Skip to main content
Original Issue

The Bright Glow Of Spring Training

Through the years the basic moods and sights in places like Tigertown, Dodgertown, Casa Grande and Mesa never truly change. The young pitcher must tough it out on diamonds far removed from those the big clubs use and both the known and the unknown hitters begin to grow blisters as they hit line drives out of the batting cages and against green wooden walls that bear advertisements for hamburger stands and used cars. There are, of course, other things that help explain why spring training calls people back spring after spring after spring. It is a time of laughter, hope and remembering for patron and player alike; a chance to see the tremendous skills of youngsters put out on the line every day for six weeks. Best of all, however, spring training is a chance to see the finest ball players in the world working and enjoying their work before the pressures of the regular season set the hard lines in their faces.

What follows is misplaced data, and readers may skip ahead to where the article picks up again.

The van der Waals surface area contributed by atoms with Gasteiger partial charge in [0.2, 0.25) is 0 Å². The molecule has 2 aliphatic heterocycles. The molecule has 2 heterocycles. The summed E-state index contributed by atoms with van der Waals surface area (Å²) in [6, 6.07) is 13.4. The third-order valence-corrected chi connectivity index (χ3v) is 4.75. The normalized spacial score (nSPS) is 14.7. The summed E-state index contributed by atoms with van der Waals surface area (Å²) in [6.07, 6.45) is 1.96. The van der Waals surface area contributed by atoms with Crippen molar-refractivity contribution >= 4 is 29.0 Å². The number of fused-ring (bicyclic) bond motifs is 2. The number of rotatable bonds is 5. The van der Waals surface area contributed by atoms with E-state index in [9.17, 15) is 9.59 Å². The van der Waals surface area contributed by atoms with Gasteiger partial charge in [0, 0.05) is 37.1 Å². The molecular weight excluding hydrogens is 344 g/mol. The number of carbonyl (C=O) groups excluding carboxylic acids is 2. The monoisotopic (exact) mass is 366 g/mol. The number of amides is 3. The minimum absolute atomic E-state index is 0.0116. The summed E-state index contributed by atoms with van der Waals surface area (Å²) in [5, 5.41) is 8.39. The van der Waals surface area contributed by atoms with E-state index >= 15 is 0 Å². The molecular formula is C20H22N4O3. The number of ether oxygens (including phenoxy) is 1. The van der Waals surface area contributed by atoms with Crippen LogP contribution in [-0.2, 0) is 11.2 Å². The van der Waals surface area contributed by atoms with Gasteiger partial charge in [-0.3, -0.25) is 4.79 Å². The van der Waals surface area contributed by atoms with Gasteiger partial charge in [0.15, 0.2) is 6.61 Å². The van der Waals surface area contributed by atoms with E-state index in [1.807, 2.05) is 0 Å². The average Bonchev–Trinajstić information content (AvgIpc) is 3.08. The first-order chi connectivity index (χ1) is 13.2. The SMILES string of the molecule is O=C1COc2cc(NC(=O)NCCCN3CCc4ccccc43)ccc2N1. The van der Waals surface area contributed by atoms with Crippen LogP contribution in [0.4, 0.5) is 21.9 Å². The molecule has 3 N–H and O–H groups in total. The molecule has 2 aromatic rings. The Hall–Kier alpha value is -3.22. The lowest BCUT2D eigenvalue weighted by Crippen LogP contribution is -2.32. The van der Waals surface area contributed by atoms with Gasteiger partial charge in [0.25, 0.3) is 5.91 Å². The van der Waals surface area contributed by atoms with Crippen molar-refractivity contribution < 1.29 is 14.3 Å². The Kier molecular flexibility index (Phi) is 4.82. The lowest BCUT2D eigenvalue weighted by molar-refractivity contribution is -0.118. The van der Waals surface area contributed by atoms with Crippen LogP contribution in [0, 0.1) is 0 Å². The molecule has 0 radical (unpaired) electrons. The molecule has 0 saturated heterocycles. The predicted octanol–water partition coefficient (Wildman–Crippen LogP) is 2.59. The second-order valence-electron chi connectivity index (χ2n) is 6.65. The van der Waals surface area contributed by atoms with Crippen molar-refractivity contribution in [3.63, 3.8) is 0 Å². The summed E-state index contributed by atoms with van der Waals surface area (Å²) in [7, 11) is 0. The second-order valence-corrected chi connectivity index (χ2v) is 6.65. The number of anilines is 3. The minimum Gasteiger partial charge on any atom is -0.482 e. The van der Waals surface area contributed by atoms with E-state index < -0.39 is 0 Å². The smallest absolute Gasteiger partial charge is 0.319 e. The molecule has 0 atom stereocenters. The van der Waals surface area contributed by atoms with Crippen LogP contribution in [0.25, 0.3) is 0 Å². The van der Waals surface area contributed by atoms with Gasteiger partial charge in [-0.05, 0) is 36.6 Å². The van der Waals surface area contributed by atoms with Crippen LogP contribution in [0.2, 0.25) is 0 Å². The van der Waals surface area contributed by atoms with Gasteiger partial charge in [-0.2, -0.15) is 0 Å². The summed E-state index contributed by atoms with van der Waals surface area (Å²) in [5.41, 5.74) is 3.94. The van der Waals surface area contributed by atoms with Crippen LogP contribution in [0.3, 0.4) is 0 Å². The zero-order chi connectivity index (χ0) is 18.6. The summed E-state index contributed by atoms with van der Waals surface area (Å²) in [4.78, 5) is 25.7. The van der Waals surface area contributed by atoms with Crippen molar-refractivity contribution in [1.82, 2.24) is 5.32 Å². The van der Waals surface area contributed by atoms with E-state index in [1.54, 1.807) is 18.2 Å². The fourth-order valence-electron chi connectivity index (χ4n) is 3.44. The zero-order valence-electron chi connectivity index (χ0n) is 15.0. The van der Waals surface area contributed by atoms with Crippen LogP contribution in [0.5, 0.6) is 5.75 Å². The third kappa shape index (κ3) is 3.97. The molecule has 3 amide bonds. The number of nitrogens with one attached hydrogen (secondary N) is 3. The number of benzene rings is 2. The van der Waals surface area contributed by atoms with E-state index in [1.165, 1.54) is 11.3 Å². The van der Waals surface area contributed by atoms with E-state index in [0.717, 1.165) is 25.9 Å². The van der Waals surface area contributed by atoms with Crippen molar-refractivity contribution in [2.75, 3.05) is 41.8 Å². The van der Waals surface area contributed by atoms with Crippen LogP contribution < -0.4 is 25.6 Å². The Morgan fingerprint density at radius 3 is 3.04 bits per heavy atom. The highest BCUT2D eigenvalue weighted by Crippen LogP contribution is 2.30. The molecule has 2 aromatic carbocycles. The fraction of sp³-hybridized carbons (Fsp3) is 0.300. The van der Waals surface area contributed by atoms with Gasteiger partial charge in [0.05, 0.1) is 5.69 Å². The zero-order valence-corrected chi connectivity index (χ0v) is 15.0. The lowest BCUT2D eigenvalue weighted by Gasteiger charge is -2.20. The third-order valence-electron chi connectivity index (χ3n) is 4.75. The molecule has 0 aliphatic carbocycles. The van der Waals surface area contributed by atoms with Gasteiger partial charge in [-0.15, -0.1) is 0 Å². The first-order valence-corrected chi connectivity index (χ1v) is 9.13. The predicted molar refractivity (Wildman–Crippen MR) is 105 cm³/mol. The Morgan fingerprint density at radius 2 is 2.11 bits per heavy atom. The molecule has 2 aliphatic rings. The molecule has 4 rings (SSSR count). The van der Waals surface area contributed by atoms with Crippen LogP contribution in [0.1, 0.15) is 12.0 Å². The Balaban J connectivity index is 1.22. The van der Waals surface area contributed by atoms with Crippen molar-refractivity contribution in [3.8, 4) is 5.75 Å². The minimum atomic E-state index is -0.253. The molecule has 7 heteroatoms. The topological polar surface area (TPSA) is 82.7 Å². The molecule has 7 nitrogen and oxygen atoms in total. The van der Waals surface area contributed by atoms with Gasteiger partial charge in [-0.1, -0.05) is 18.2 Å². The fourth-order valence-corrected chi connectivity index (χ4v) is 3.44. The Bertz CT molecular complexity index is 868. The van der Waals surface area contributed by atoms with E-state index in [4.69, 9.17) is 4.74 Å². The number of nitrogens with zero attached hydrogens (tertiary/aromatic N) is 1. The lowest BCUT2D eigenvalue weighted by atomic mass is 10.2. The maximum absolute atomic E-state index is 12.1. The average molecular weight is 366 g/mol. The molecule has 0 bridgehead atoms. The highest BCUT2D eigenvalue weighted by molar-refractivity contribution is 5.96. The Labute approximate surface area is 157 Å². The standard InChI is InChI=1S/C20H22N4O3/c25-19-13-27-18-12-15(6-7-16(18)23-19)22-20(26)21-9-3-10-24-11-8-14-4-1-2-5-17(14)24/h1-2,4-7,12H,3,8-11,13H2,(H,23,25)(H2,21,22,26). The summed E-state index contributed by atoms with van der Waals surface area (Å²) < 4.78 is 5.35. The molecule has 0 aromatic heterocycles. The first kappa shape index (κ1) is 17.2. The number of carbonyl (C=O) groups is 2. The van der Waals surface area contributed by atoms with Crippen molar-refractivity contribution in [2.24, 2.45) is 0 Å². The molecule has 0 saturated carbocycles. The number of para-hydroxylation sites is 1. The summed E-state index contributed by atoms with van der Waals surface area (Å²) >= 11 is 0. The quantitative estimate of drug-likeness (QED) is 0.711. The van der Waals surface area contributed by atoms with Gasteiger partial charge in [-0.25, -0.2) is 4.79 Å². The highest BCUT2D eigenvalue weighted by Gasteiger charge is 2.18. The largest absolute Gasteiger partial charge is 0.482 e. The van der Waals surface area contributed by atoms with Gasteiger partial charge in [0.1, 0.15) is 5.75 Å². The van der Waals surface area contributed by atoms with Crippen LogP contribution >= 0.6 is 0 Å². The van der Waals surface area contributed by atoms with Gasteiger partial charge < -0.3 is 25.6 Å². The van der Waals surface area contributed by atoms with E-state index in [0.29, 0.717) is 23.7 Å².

The shady end of the dugout always is the coolest spot in the park and the perfect place for a manager to practice sitting for days ahead.

On a warm morning in March what better way to relieve the sameness of training than to stand in the field and laugh as the pitchers try to hit?

The ball comes in at the batter as a white blur and he says to himself, "Just once I wonder what it would be like if the hitters got ahead of the pitchers."

Stretched out on the grass at their spring camp in St. Petersburg, Fla., the St. Louis Cardinals begin the morning calisthenics—a lovely tableau for viewers but a chore for the players.

In all of sport is there anything as meaningless as an intrasquad game played in March? Probably not, but it is a good time for a boy to rest and for oldtimers to pass the day.